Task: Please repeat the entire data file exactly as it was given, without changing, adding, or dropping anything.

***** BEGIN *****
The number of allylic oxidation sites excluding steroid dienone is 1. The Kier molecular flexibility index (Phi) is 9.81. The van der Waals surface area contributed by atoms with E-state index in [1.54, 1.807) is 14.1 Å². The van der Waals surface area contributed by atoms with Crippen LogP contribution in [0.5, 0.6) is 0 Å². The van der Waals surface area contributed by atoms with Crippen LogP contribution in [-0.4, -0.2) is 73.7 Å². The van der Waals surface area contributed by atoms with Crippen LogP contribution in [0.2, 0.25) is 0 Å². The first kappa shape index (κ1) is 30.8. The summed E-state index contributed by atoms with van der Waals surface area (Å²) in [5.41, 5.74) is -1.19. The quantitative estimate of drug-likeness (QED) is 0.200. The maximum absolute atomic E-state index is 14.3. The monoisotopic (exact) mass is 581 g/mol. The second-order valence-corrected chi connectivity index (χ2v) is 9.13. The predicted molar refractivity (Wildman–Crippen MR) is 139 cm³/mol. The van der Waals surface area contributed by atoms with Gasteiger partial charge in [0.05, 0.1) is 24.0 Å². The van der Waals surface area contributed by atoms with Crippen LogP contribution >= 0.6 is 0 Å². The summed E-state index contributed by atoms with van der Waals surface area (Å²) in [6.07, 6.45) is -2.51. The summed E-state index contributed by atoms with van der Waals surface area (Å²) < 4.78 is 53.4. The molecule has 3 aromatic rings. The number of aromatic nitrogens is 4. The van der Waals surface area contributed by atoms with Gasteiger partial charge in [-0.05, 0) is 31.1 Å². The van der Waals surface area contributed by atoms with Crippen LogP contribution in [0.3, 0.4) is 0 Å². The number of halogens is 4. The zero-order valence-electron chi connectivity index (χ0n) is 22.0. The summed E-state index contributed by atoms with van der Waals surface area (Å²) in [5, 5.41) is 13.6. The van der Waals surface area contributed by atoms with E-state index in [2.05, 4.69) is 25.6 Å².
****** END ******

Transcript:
The number of allylic oxidation sites excluding steroid dienone is 1. The Kier molecular flexibility index (Phi) is 9.81. The van der Waals surface area contributed by atoms with E-state index in [1.54, 1.807) is 14.1 Å². The van der Waals surface area contributed by atoms with Crippen LogP contribution in [0.5, 0.6) is 0 Å². The van der Waals surface area contributed by atoms with Crippen LogP contribution in [-0.4, -0.2) is 73.7 Å². The van der Waals surface area contributed by atoms with Crippen LogP contribution in [0.2, 0.25) is 0 Å². The first kappa shape index (κ1) is 30.8. The summed E-state index contributed by atoms with van der Waals surface area (Å²) in [5.41, 5.74) is -1.19. The quantitative estimate of drug-likeness (QED) is 0.200. The maximum absolute atomic E-state index is 14.3. The monoisotopic (exact) mass is 581 g/mol. The second-order valence-corrected chi connectivity index (χ2v) is 9.13. The predicted molar refractivity (Wildman–Crippen MR) is 139 cm³/mol. The van der Waals surface area contributed by atoms with Gasteiger partial charge in [0.05, 0.1) is 24.0 Å². The van der Waals surface area contributed by atoms with Crippen LogP contribution >= 0.6 is 0 Å². The summed E-state index contributed by atoms with van der Waals surface area (Å²) in [6.07, 6.45) is -2.51. The summed E-state index contributed by atoms with van der Waals surface area (Å²) < 4.78 is 53.4. The molecule has 3 aromatic rings. The number of aromatic nitrogens is 4. The van der Waals surface area contributed by atoms with Gasteiger partial charge in [-0.05, 0) is 31.1 Å². The van der Waals surface area contributed by atoms with Crippen LogP contribution in [0.3, 0.4) is 0 Å². The number of halogens is 4. The zero-order valence-electron chi connectivity index (χ0n) is 22.0. The summed E-state index contributed by atoms with van der Waals surface area (Å²) in [5, 5.41) is 13.6. The van der Waals surface area contributed by atoms with E-state index in [2.05, 4.69) is 25.6 Å².